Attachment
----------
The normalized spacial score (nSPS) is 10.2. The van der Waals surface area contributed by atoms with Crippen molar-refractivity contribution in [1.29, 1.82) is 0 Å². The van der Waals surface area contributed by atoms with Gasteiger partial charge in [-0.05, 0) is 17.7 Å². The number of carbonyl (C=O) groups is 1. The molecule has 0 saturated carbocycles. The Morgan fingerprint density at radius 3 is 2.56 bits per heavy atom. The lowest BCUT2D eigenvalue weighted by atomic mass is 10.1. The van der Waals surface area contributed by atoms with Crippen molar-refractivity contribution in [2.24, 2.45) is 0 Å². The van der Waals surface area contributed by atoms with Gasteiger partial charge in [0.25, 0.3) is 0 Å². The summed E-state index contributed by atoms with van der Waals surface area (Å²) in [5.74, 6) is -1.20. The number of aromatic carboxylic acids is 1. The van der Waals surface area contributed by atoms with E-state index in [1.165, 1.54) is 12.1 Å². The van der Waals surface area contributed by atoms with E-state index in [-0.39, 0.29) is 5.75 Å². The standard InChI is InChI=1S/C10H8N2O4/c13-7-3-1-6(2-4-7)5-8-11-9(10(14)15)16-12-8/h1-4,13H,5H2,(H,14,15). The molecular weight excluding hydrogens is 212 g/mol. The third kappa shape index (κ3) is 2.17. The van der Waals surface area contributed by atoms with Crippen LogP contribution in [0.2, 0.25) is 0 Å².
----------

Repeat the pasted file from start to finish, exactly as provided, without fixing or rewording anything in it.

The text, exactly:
The normalized spacial score (nSPS) is 10.2. The van der Waals surface area contributed by atoms with Crippen molar-refractivity contribution in [1.29, 1.82) is 0 Å². The van der Waals surface area contributed by atoms with Gasteiger partial charge in [-0.05, 0) is 17.7 Å². The number of carbonyl (C=O) groups is 1. The molecule has 0 saturated carbocycles. The Morgan fingerprint density at radius 3 is 2.56 bits per heavy atom. The lowest BCUT2D eigenvalue weighted by atomic mass is 10.1. The van der Waals surface area contributed by atoms with Crippen molar-refractivity contribution in [2.24, 2.45) is 0 Å². The van der Waals surface area contributed by atoms with Gasteiger partial charge in [0.25, 0.3) is 0 Å². The summed E-state index contributed by atoms with van der Waals surface area (Å²) in [5.74, 6) is -1.20. The number of aromatic carboxylic acids is 1. The van der Waals surface area contributed by atoms with E-state index in [1.165, 1.54) is 12.1 Å². The van der Waals surface area contributed by atoms with E-state index in [-0.39, 0.29) is 5.75 Å². The standard InChI is InChI=1S/C10H8N2O4/c13-7-3-1-6(2-4-7)5-8-11-9(10(14)15)16-12-8/h1-4,13H,5H2,(H,14,15). The molecular weight excluding hydrogens is 212 g/mol. The third kappa shape index (κ3) is 2.17. The van der Waals surface area contributed by atoms with Crippen LogP contribution in [0.2, 0.25) is 0 Å².